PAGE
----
How a Startup Flight Department Created Its Training Regimen
In 2019, Silicon Valley software developer Adobe Systems launched an in-house flight department. As described by Adobe’s lead international captain, Bill Scanlon, this is how they put it together to operate and support a new Gulfstream 650. The operation currently has four pilots and is headed by Aviation Manager Candace Covington. Scanlon, her number two, has broad experience in professional aviation, including previous employment in Boeing Aircraft’s flight department.
“We started at [FAR] Part 61, the type rating requirement,” Scanlon related to BCA. “In fleshing out the flight department, we did not consider new hires specifically with Gulfstream 650 experience; instead, we hired for background and attitude, experience with SMS, and an interest in and excitement about the challenges and hard work of starting a new business aviation flight department for a company like Adobe. The idea was ‘All hands on deck for starting a flight department.’ In April 2019, we accepted the airplane on Memorial Day. Candace Covington was hired to set up the department, and I was hired in late July that year.”
Covington’s first priority was hiring the right people with industry experience and “great attitudes.” Scanlon was not typed in the G650, so his first challenge was to “get over to FlightSafety International (FSI) for initial. The last Gulfstream I had flown was the GV; the other pilots we’d hired also had Gulfstream experience, but that was not a requirement for being hired.”
The next step was PIC qualification under Part 61.58. “If you are qualified in two types,” Scanlon said, “you can spread your recurrent training over two years [i.e., one type each year]. We have the luxury at the moment of only one type to get qualified in, and we have set our recurrent training interval for every nine months.”
Composing an Ops Manual
There are some bare-minimum requirements for Part 91, Scanlon pointed out, but most operators strive to exceed them. “Competency is enhanced by creating a good training program,” he observes. “We used the downtime during the COVID pandemic for administrative work and devising a plan to support our being able to perform well at all times.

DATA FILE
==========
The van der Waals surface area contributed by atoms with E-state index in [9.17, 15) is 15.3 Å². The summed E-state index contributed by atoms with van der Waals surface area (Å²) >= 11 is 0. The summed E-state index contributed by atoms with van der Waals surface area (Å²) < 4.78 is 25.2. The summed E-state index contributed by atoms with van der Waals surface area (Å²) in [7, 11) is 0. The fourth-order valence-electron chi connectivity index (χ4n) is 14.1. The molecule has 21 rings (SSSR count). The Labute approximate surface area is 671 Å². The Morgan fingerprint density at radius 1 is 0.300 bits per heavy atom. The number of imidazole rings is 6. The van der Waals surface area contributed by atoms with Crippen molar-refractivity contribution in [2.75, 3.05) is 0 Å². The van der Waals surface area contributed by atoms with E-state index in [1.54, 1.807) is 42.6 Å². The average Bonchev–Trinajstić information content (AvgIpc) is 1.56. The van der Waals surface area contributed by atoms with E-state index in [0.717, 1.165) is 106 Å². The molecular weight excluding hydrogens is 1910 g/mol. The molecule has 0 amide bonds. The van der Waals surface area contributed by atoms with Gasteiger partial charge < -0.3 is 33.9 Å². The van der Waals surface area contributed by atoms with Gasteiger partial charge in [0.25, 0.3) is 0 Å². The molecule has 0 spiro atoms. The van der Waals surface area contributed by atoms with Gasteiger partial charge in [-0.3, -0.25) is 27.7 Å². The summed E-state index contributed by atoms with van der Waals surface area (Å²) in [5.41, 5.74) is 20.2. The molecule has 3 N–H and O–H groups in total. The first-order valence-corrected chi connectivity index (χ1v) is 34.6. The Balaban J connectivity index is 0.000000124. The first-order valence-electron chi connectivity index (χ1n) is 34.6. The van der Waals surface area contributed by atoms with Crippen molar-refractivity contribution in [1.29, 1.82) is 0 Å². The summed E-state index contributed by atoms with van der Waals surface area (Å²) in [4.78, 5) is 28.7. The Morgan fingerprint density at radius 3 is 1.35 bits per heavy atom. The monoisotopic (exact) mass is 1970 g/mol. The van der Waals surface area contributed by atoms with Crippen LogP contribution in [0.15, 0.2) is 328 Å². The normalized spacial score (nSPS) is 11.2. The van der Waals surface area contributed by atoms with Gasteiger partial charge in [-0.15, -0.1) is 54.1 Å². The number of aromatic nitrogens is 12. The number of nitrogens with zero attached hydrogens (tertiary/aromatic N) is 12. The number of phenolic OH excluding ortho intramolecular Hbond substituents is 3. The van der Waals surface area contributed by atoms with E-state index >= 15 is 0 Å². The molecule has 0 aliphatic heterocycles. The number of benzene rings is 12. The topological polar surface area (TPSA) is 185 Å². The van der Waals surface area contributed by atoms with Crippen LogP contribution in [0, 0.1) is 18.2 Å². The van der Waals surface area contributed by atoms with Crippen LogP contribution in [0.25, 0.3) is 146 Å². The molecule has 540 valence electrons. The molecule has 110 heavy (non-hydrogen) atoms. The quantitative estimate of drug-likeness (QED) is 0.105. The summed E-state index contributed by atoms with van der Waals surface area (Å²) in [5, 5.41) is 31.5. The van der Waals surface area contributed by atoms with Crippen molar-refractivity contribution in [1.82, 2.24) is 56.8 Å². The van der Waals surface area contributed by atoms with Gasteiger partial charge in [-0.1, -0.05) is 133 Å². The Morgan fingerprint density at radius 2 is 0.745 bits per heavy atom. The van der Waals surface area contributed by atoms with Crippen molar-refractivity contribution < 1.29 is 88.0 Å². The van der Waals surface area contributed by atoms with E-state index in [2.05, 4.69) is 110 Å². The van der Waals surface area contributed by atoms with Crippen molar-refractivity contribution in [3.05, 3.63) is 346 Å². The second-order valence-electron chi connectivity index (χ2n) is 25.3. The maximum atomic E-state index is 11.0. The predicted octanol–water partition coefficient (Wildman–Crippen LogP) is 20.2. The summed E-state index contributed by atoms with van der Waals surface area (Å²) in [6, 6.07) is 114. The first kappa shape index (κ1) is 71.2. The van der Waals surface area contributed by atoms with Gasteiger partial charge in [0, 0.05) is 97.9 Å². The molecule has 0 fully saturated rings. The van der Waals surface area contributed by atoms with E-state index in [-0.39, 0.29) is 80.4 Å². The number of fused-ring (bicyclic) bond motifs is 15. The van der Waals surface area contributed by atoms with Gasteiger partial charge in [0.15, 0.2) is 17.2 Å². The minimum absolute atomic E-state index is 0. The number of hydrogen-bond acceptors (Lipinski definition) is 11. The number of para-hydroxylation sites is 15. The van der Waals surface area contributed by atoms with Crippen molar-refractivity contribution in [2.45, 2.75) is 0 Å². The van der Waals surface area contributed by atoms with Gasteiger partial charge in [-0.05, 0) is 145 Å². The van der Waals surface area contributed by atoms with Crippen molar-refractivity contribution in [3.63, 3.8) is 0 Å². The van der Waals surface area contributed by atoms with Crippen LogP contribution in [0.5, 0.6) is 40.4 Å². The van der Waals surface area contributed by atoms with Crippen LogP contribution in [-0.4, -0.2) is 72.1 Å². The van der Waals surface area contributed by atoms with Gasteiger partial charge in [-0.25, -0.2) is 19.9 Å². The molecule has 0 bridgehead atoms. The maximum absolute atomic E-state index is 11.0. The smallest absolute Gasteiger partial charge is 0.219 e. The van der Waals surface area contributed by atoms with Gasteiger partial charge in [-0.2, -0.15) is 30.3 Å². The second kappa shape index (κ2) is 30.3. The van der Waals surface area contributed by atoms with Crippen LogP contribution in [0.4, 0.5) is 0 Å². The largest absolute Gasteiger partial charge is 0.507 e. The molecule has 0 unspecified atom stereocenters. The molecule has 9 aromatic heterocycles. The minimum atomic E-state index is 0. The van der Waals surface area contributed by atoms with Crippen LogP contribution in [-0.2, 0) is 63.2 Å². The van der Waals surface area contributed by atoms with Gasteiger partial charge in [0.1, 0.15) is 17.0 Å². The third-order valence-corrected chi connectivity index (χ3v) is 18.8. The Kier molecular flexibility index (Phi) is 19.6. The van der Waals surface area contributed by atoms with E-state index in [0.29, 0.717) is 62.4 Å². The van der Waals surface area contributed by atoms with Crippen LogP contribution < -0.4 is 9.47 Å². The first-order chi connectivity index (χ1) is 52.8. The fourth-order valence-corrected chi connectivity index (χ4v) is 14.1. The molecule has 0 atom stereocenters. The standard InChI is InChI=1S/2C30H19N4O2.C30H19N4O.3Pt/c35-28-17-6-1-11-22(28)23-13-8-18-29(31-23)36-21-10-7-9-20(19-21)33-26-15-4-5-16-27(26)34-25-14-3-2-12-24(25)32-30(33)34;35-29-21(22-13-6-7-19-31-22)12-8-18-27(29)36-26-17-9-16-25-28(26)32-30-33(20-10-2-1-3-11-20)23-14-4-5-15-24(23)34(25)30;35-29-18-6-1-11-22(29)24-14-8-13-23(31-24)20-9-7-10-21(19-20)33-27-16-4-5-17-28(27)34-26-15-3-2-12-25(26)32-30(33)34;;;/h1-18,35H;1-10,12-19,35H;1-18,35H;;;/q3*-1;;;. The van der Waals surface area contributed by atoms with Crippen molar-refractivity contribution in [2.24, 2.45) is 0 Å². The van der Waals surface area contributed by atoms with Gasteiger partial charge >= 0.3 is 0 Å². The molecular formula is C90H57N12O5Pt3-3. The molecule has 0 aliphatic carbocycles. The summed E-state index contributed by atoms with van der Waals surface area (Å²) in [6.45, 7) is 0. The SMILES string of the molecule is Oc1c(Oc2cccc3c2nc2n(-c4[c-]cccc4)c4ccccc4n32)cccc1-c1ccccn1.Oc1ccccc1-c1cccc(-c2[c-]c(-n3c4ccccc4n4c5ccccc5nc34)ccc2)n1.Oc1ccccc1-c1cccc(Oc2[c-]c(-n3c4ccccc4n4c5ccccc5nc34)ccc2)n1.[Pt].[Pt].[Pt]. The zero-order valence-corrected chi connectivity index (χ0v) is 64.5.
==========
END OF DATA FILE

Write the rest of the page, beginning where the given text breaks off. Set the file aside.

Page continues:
For a start-up, he says, “one of the most popular options is to contract with certain training providers for an off-the-shelf operations manual--‘just insert your name and logo’--but the disadvantage to that is that it doesn’t always align with the values, approach and people you’ve brought together to create the operation. That option got us started, but then we went back and started from scratch to develop our own ops manual, written internally, and reflecting the uniqueness of our operation. These off-the-shelf manuals work and meet the regulatory requirements and are good for av managers who don’t have the resources to develop their own.”
There are other resources that operators can use to round out their training, Scanlon points out. “The training providers like CAE and FSI are a great resource; they provide the training to meet the regulatory requirements and can tailor the training to your needs.” He mentioned a previous job he had where “we did ‘special emphasis training,’ an additional day working with the training provider. This costs more money but is well worth it for specific operations that might carry a higher risk factor--for example, approaches, landings and missed approaches at mountain airports like Eagle and Aspen. This is training focused on actual challenges the operation has to deal with in the real world. But it does cost money and the time of your pilots away from the job [i.e., off the trip roster].”
Still Other Resources
While larger flight departments with a lot of internal resources can develop their own supplemental training in-house, Scanlon observes, “We can’t do that now at our stage, so we use other providers like Advance Aircrew Academy [AAA] to meet supplemental training--for example, cold weather ops, international procedures, other subjects based on best practices and LOAs. AAA has developed online training modules to meet the needs of those typical LOAs--a great resource for departments that do not have those resources.”
Networking can also connect flight departments to colleagues who have been through this before. “You don’t have to reinvent the wheel.”